Earlier this month, the ultimate intersection of early-aughts nostalgia and the indomitable athleisure craze occured: Juicy Couture announced the reissue of its fitted velour tracksuits. Juicy's founders, Pamela Skaist-Levy and Gela Nash-Taylor are still at it, two decades after starting the brand (which they sold over a dozen years ago). In 2014, they launched Pam & Gela, sticking close to the comfortable staples that made them famous. Now they purvey grown-up versions of their iconic outfits — velour, sweats, T-shirts — some of which bring to mind that beloved Juicy pant that most (but not all) of us have had stashed away, deep in the recesses of our childhood bedrooms, for a decade.
Many aspects of Pam & Gela, like the styling, color palette, and, yes, price points are Juicy-plus. “We’re still into what we were always into," Nash-Taylor told Refinery29 of the Pam & Gela aesthetic. "Velour flares, a T-shirt, ripped-up sweatshirt, Adidas sneakers, and a fur — that’s my uniform, whether I’m on the plane, shopping around, or at dinner." Skaist-Levy and Nash-Taylor have always been pushing a comfort-focused approach to fashion, long before athleisure and upscale streetwear infiltrated the runways and store shelves. "What made Juicy a phenomenon is this idea of crazy comfort," Nash-Taylor said. "If you work in an office with a dress code, what’s the first thing you do when you get home? Get out of your work clothes and change into sweats." The duo sold Juicy to Liz Claiborne in 2003, but things went south and the companies parted ways, quite rockily, in 2010. "We were on a non-compete [when Juicy was sold] — we always say, it was like being in ‘fashion jail’; it was hell, and that's when we launched Skaist Taylor." The line had RTW price tags ranging from $300 to $2,000, and "it was everything we wanted to do with that kind of Ossie Clark, Ungaro-inspired dressing," she recalled.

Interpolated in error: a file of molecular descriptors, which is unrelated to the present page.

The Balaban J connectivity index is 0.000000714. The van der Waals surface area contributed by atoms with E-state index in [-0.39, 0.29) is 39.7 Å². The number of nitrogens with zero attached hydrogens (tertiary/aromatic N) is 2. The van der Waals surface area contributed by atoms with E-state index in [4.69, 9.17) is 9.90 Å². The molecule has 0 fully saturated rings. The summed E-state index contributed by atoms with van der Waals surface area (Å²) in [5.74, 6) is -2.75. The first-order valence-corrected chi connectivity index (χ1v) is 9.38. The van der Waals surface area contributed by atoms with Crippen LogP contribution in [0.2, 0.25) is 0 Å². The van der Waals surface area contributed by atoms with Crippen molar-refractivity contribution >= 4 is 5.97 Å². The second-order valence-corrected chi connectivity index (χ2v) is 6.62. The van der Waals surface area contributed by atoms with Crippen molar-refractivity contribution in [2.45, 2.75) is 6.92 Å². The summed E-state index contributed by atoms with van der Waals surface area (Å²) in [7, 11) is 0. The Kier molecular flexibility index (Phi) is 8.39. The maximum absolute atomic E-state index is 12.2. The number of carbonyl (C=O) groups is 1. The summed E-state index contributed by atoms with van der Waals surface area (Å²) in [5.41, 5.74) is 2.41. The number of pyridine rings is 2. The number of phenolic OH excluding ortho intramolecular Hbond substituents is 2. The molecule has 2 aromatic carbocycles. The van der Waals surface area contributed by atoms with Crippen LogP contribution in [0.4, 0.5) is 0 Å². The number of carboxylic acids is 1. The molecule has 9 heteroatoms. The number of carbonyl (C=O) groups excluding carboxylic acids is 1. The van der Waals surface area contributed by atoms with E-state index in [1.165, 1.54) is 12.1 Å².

The idea for Pam & Gela emerged shortly after: "When we tried to buy Juicy back for a minute [in 2013] — thank god we didn’t get it — we were thinking about what the modern-day Juicy would look like," Nash-Taylor said. "Your taste level changes." Pam & Gela revolves around velour, fleece, French terry, and cotton jersey, as Juicy did; the "four seasonless materials that we use over and over again," Nash-Taylor explained. There's also "crazy outerwear," with faux and real fur (knitted Mongolian wool and rabbit) and some leather pieces. There are quite a few details found on Pam & Gela velour pants, like these, that you didn’t have on your Juicys: For starters, expect faux double-welt pockets and a back yoke “to make your butt look extra good,” plus a fake zipper placket. “The idea is to look like more of a finished pant than a track pant you just throw on,” Nash-Taylor said. The rise is at least two inches higher than Juicy’s early-aughts iteration, which came about when ultra low-rise "bumster" styles were in (despite the perpetual threat of indecent exposure). But they're not that much higher: “A velour pant can’t be high-waisted; it has to fit a few inches below your belly button,” Nash-Taylor said. The waistband has evolved, as well. Juicy's classic ribbed-knit iteration is replaced by one lined in jersey for comfort and wrapped in velour, so it blends in with the pants for “a longer, leaner, more sophisticated look." Oh, and the velour pants come sans drawstring (you’ll find it on other styles, though), to make them more fancy-feeling. “The velour styles are meant for day-to-night dressing, and it’s not a very sporty pant, so a drawstring didn’t belong there,” Nash-Taylor said.